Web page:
measure or technology development. Second, the functioning of many parts of the space flight system is closely linked to the functioning of other parts of the system, and approaches that are used to mitigate one risk may have a positive or negative impact on other risks or mitigations. Finally, as the space flight system evolves, changes in systems may have a positive or negative impact on the mitigations. Failure to track risk separately from risk mitigation could well lead to failure to focus on the inherent relationships among risks and mitigations. For example, the risk of high “g’s” for a fighter pilot can be mitigated adequately by a “g-suit” system that is inflated by air pressure, and disaggregation of the mitigation from the risk helps ensure that system designers are aware that any changes that may affect the ability of the system to inflate the g-suit could affect the mitigation of the risk of g-induced incapacity. The committee observes that this disaggregation will also help maintain a clear understanding that the notion of “retiring risks” due to the availability of effective countermeasures is seldom an accurate depiction of the state of operational readiness, since the underlying health and safety issues (e.g., loss of breathable atmosphere) remain a concern and are not “retired” by the existence of a life support system.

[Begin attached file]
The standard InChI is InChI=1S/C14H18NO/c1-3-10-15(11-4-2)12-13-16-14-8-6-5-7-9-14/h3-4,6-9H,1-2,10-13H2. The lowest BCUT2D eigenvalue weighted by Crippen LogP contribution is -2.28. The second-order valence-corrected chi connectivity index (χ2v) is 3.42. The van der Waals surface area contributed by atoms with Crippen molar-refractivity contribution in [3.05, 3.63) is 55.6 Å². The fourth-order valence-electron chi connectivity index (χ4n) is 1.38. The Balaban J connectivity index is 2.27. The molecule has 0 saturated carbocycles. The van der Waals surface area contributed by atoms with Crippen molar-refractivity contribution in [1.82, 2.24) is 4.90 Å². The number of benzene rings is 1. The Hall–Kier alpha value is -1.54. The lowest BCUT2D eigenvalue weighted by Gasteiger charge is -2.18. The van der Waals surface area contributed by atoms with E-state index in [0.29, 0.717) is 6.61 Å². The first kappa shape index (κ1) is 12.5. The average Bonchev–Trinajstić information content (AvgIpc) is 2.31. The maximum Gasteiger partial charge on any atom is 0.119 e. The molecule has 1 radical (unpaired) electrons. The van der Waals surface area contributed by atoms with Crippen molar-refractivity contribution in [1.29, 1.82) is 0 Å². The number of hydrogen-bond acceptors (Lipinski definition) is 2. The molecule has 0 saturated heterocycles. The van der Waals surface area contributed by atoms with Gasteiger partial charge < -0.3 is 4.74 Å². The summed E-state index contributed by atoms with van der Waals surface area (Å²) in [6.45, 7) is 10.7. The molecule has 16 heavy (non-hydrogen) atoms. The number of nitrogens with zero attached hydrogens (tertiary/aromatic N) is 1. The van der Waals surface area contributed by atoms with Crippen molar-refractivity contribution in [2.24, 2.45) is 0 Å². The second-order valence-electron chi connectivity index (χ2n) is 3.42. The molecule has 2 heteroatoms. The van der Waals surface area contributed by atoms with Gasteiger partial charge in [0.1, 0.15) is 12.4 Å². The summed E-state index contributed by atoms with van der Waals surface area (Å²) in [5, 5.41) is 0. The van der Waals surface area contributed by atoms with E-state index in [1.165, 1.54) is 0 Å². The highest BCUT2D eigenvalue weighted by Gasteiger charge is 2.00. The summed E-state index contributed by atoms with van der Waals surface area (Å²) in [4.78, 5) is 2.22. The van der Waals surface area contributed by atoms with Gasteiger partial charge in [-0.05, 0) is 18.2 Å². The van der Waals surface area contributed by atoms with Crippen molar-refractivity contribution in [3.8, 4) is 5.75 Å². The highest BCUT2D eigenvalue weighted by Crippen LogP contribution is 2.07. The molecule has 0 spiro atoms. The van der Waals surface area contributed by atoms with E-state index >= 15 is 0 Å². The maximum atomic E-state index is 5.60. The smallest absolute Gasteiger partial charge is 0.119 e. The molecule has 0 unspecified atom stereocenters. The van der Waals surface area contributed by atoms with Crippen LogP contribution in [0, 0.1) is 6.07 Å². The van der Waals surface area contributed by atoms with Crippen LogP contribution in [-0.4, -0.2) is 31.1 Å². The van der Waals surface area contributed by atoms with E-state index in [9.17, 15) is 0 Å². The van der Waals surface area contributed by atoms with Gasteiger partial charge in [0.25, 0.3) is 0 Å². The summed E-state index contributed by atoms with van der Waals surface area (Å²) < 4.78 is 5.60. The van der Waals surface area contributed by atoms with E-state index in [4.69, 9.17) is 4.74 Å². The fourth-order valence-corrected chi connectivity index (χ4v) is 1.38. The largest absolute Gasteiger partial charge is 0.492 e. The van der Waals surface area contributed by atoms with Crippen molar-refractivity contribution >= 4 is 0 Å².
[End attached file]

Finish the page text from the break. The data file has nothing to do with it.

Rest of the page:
The committee recommends that NASA structure the BR to represent separately the severity and likelihood of each risk and the state of the mitigation strategy or countermeasures associated with each risk.
The determination of risk always involves an element of uncertainty. To fully communicate the likelihood of occurrence of an event, it is necessary to communicate the extent of uncertainty in the assessment. The uncertainty associated with a risk may be represented by objective measures such as statistical confidence intervals and sensitivity analyses (NCRP, 1996, 1997; Warren-Hicks and Moore, 1998; Grogan et al., 2000; NCI– CDC, 2003) or by less objective but potentially useful techniques such as approximate reasoning (Hayes et al., 1979) or possibility theory using fuzzy sets (Zadeh, 1978). It is also possible to state uncertainty using narrative descriptions of the risk, such as expert opinion obtained in focus group settings (Cacuci, 1988; Lash and Silliman, 2000). The current printed and on-line versions of the BR do not include any expression of uncer-